FERGUSON Marine is now a much safer place to work after life saving defibrillators were placed on the two ferries being built there in memory of a Port Glasgow schoolboy.

Mum Kathleen Orr, who lost her son Jayden aged 10 and set up a charity in his name, works in the shipyard and was keen to get management on board with her drive to get as many of the devices as possible across the area.

She offered the lifesaving devices for the 400-strong workforce, who are working to finish the long overdue MV Glen Sannox and her unnamed sister ship.

Yard bosses recognised the need for the machines and now they are in place to be used in the event of an emergency.

Since the start of Kathleen's campaign the number of defibs in Inverclyde has jumped from just three to 100.

Kathleen is a cleaner at the yard and her oldest son Declan is a labourer.

She said: "We are delighted to donate two defibs, one for each boat.

"It is so important because there are 400 people working here.

"We are helping make it a safe place to work with first aid and emergency response teams on hand.."

Ferguson Marine invited Kathleen, St Andrew's Ambulance, where Kathleen works as a volunteer first responder, and MSP Stuart McMillan to mark the donation.

Raymond Gallagher, who leads health and safety, started at Ferguson's four months ago and was determined to help Kathleen's mission.

He said: "It is something that is very personal to me - I wanted to do everything I could to help Kathleen's campaign and make Ferguson's safer.

"I started in health and safety after I lost my work colleague, Tony Garbutt, 15 years ago, while at work on the M8.

"A drunk driver drove right into him and he died in front of me.

"I went into health and safety to do all I can to prevent anything happening to someone else at work, in his memory.

"It is something that I am passionate about."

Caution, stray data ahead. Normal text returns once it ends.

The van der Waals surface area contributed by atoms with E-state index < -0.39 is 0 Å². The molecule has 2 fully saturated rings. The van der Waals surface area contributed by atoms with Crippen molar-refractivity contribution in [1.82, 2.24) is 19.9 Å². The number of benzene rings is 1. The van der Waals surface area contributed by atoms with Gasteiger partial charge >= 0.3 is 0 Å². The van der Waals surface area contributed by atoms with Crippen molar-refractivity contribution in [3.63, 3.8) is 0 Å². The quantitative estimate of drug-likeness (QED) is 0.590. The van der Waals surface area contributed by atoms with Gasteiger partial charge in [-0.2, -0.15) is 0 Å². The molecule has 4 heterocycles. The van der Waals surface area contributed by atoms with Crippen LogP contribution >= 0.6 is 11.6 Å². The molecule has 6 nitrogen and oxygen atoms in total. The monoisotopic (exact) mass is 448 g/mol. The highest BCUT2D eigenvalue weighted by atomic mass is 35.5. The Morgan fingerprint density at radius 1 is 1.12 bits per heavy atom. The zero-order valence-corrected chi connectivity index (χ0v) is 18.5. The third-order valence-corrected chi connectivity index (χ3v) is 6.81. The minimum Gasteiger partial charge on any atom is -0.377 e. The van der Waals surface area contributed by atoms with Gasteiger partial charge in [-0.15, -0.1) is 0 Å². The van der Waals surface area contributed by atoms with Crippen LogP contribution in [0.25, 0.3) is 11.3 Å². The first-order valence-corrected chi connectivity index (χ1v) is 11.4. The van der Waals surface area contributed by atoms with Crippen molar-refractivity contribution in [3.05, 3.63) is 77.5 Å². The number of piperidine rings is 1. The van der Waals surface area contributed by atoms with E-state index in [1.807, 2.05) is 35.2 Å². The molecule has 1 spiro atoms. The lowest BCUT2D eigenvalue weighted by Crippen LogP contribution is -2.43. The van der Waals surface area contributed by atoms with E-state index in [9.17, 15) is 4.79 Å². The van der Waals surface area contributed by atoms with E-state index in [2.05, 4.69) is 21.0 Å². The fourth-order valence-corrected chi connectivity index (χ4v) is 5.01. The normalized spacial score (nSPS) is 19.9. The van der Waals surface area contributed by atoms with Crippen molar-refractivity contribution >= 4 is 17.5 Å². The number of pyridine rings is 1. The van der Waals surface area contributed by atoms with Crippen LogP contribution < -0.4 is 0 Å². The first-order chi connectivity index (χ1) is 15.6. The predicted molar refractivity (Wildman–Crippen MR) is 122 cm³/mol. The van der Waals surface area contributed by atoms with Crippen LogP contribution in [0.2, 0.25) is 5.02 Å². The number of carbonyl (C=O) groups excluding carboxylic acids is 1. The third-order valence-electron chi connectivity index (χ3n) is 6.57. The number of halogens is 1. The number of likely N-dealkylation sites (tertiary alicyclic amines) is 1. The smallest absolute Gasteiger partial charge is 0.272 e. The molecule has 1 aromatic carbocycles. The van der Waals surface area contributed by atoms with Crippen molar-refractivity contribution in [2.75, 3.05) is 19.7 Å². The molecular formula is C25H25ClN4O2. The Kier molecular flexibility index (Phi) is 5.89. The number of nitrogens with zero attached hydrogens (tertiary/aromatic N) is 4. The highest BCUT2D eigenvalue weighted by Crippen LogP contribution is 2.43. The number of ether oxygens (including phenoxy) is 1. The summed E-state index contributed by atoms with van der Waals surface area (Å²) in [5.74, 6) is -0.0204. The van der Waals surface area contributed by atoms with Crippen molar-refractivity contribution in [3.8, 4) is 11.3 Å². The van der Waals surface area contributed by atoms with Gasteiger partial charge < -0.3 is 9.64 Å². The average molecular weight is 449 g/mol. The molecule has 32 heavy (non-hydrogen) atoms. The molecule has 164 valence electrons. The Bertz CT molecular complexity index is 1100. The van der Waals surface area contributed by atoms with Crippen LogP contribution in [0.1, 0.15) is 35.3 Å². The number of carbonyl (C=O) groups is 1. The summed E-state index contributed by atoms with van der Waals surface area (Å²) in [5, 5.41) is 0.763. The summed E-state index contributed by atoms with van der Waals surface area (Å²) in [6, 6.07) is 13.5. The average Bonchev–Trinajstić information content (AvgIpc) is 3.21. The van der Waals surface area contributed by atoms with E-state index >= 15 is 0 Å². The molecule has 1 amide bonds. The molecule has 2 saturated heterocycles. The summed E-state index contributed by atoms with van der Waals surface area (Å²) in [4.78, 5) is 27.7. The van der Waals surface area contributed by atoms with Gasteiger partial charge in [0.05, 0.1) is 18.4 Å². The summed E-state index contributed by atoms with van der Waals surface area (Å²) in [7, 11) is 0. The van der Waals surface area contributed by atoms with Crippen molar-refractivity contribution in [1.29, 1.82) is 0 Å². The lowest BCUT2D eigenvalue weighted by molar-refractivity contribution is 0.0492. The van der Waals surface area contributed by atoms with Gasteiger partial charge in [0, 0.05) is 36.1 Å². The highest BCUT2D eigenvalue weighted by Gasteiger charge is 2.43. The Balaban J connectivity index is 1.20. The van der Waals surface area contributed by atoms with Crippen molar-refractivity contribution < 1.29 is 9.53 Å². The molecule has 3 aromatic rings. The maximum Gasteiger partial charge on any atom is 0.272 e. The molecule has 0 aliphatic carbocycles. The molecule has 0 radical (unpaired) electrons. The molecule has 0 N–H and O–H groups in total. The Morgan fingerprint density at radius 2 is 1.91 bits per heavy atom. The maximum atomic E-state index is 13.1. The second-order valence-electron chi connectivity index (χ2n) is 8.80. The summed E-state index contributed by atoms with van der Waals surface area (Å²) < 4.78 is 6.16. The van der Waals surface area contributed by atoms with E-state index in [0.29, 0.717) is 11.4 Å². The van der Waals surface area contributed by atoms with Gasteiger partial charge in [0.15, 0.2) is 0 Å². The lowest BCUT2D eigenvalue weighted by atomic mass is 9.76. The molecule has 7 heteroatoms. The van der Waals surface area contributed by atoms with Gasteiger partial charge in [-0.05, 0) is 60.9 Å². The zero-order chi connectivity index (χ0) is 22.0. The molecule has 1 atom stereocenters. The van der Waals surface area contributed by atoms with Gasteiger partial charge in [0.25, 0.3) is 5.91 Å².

Operations manager Finlay MacLennan was also well aware of the need to keep his workforce as safe as possible.

He said: "My wife is a intensive care nurse so I know only too well the difference defibs can make to save lives.

"This is something that we wanted to do to keep our workers safe.

"I think we have all had experiences of people collapsing on site.

"It is reassuring to have a defib on board the ship."

Kathleen, husband John, daughter Kerry and son Declan were left devastated when promising ice-skater Jayden collapsed and died while training four years ago.

In a bid to keep his memory alive and save lives in his name, Kathleen launched the Jayden's Rainbow charity and teamed up with the Tele to put defibs in public places.

She has also worked closely with MSP Mr McMillan and together they are campaigning for a change in planning law to improve regulations around defibs.

Kathleen said: "I love my job here and the people I work with are so supportive.

"Health and safety is so important to us as a family and Raymond has been brilliant working with us on this.."

Mr McMillan praised the government-run yard for looking after the welfare of staff.

He added: "I have been really impressed with how seriously Ferguson's has taken this onboard and wish to thank them very much for their support.

"Kathleen has made such an enormous difference with her defibrillators campaign.

"We now have them across Inverclyde and I want to pay tribute to Kathleen and her family for that."